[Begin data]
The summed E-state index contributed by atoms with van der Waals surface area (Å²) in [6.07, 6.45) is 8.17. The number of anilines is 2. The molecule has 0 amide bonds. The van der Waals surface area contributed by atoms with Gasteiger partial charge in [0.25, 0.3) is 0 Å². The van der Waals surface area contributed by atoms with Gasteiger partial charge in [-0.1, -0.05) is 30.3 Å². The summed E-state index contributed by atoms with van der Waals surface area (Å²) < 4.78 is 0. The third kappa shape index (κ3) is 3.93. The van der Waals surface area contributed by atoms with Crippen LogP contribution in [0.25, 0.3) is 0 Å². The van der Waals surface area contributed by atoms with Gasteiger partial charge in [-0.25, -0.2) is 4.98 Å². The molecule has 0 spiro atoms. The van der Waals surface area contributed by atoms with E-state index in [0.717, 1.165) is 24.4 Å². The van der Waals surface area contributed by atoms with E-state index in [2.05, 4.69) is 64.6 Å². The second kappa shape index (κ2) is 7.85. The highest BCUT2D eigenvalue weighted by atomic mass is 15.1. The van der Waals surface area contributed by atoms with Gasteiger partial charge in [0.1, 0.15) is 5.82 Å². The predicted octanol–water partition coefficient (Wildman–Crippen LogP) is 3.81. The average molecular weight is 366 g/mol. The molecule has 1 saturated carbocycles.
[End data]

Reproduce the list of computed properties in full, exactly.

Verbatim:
The summed E-state index contributed by atoms with van der Waals surface area (Å²) in [6.07, 6.45) is 8.17. The number of anilines is 2. The molecule has 0 amide bonds. The van der Waals surface area contributed by atoms with Gasteiger partial charge in [0.25, 0.3) is 0 Å². The van der Waals surface area contributed by atoms with Gasteiger partial charge in [-0.1, -0.05) is 30.3 Å². The summed E-state index contributed by atoms with van der Waals surface area (Å²) < 4.78 is 0. The third kappa shape index (κ3) is 3.93. The van der Waals surface area contributed by atoms with Crippen LogP contribution in [0.25, 0.3) is 0 Å². The van der Waals surface area contributed by atoms with Gasteiger partial charge in [-0.25, -0.2) is 4.98 Å². The molecule has 0 spiro atoms. The van der Waals surface area contributed by atoms with E-state index in [0.717, 1.165) is 24.4 Å². The van der Waals surface area contributed by atoms with E-state index in [2.05, 4.69) is 64.6 Å². The second kappa shape index (κ2) is 7.85. The highest BCUT2D eigenvalue weighted by atomic mass is 15.1. The van der Waals surface area contributed by atoms with Gasteiger partial charge in [0.1, 0.15) is 5.82 Å². The predicted octanol–water partition coefficient (Wildman–Crippen LogP) is 3.81. The average molecular weight is 366 g/mol. The molecule has 1 saturated carbocycles.